Despite strong government opposition, the UN-backed Khmer Rouge trial yesterday charged another former Khmer Rouge official in Case 004, with former deputy Central Zone secretary Ao An, better known as Ta An, appearing in person at the court to face allegations of crimes against humanity and premeditated murder.
The charges, issued by International Co-Investigating Judge Mark Harmon without support from his national counterpart, You Bunleng, come less than a month after Harmon charged former Democratic Kampuchea officials Im Chaem and Meas Muth in cases 004 and 003 respectively.
However unlike Muth and Chaem, who were charged in absentia after police apparently refused to arrest the pair, Ta An appeared at the tribunal to hear the charges related to purges and executions during the Democratic Kampuchea regime.
“He was summonsed, appeared before the judge and he was informed about the charges against him,” said Extraordinary Chambers in the Courts of Cambodia spokesman Lars Olsen.
“Now [his legal team] have the ability to ask for investigative actions on their behalf or they can challenge evidence.”
The charges – including premeditated homicide as a violation of the 1956 Cambodian Penal Code and crimes against humanity – cover crimes committed at Kok Pring execution site, Toul Beng security centre and Wat Au Trakuon security centre during the Democratic Kampuchea regime.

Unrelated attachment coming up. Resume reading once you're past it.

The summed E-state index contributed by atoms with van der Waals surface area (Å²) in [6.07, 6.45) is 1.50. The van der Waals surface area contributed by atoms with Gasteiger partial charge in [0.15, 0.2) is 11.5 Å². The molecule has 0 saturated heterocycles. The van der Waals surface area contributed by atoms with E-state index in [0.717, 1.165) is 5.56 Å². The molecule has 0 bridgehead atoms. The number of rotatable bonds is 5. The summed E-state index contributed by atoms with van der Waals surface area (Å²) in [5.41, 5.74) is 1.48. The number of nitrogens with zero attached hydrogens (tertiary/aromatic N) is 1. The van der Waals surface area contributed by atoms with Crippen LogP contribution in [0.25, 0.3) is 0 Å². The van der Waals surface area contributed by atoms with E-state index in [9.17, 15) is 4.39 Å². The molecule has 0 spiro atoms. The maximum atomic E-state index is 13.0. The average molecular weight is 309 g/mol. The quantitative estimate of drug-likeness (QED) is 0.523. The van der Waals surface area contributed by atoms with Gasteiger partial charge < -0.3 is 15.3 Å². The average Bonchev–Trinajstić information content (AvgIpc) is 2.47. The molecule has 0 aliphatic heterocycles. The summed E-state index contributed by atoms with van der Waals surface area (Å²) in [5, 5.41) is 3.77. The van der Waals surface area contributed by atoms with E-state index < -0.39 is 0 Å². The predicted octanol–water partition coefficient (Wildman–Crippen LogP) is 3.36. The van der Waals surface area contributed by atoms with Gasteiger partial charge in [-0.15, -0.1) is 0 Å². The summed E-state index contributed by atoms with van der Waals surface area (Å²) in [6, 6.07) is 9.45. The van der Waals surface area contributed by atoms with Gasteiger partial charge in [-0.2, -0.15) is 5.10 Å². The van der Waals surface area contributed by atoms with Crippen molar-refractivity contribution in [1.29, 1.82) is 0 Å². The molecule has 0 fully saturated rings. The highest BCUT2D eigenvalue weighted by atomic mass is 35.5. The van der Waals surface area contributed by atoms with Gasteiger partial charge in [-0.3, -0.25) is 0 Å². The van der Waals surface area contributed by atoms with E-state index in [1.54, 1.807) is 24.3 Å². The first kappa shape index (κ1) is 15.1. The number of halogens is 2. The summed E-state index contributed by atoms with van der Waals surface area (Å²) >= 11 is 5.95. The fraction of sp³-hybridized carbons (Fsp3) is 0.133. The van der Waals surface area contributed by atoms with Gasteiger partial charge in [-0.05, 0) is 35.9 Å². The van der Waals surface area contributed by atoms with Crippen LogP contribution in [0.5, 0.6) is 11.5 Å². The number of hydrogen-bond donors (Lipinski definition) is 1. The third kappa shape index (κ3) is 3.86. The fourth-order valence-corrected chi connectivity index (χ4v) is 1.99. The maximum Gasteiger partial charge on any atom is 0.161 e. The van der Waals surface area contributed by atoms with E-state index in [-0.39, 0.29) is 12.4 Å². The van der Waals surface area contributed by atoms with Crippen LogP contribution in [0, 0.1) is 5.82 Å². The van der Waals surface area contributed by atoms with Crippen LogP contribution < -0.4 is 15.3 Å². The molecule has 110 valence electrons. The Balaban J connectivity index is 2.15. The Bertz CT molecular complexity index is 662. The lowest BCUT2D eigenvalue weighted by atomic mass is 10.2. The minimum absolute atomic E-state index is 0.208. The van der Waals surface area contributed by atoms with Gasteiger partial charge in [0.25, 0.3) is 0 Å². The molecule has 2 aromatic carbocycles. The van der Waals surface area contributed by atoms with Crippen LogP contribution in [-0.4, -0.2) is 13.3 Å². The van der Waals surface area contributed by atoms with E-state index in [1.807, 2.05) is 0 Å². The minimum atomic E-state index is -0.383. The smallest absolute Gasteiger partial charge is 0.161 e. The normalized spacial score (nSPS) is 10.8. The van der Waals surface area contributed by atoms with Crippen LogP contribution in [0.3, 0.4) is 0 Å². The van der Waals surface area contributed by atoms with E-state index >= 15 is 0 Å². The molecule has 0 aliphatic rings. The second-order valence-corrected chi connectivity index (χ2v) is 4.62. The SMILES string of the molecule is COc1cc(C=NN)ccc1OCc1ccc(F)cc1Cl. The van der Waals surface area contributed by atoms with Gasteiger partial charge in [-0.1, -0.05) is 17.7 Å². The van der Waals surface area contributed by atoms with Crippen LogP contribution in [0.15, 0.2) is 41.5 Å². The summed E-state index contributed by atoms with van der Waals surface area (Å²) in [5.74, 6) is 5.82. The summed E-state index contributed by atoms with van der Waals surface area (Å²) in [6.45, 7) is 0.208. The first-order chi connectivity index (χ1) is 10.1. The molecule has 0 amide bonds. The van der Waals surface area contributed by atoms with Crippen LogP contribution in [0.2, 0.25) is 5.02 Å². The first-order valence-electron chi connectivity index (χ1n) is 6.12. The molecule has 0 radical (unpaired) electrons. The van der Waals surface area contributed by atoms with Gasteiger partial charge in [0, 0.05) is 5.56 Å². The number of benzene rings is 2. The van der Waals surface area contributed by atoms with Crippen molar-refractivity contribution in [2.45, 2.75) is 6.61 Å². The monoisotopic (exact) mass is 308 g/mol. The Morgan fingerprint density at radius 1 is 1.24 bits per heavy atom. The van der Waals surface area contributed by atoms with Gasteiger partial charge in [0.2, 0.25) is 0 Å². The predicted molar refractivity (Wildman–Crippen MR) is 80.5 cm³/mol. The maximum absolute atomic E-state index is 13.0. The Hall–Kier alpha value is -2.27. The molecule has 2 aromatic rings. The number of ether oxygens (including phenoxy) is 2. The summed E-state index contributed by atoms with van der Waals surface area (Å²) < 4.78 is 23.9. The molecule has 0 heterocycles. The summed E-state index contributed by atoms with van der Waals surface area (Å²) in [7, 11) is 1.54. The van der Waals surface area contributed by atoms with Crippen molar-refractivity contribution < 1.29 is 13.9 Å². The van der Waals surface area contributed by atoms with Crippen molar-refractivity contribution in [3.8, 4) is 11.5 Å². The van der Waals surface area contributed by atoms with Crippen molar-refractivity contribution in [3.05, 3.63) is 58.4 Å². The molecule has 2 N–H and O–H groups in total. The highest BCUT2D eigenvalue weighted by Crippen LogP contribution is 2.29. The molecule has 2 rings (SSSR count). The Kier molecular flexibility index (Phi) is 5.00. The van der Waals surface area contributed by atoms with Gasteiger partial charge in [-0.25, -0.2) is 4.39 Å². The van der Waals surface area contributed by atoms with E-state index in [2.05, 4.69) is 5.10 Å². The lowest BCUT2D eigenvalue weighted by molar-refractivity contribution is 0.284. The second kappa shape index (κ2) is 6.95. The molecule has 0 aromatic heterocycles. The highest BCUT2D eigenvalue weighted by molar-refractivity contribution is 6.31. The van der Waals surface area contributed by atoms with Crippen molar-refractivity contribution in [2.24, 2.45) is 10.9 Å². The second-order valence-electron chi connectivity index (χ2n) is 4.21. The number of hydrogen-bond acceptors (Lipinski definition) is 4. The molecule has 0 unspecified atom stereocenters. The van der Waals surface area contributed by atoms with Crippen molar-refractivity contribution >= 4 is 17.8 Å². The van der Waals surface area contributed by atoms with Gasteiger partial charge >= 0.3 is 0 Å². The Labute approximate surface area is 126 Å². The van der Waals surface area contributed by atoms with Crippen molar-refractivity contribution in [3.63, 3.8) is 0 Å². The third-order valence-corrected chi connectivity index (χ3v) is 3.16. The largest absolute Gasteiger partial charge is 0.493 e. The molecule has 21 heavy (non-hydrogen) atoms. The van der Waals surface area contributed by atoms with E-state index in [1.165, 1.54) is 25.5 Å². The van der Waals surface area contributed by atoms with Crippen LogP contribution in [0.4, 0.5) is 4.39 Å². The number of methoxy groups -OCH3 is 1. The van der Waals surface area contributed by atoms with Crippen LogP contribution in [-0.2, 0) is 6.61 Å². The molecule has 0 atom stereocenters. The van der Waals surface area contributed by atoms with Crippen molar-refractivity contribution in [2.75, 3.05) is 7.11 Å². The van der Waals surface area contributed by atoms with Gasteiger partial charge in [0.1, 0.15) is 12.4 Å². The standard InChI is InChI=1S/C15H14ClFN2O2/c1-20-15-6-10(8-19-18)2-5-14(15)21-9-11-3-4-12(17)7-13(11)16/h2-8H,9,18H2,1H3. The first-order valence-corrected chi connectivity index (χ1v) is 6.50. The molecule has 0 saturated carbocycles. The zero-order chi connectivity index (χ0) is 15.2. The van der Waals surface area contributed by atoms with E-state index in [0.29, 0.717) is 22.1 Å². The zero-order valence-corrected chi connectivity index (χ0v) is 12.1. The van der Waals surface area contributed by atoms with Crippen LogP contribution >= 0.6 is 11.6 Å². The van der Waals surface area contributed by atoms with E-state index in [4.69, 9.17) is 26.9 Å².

According to the ECCC statement, the crimes against humanity charge covers murder, extermination, persecution on political and religious grounds, imprisonment, and other inhumane acts.
Speaking to the Post in 2011, Ta An denied he was responsible for the killings and said he was not afraid to face the tribunal.
Initiated in 2009, cases 003 and 004 – which focus on mid-level cadres – have long been opposed by the government, with Prime Minister Hun Sen warning the country could slip into “civil war” if further charges were laid, an assertion disputed by observers.
According to a court spokesperson, Bunleng – who had not participated in the investigation – said yesterday that Harmon’s evidence “showed more doubt” as to whether the suspects named in the case fell within the court’s jurisdiction.
However, he added, he would “continue the discussion” and “work closely” with Harmon based on standard legal procedures and a high level of professionalism.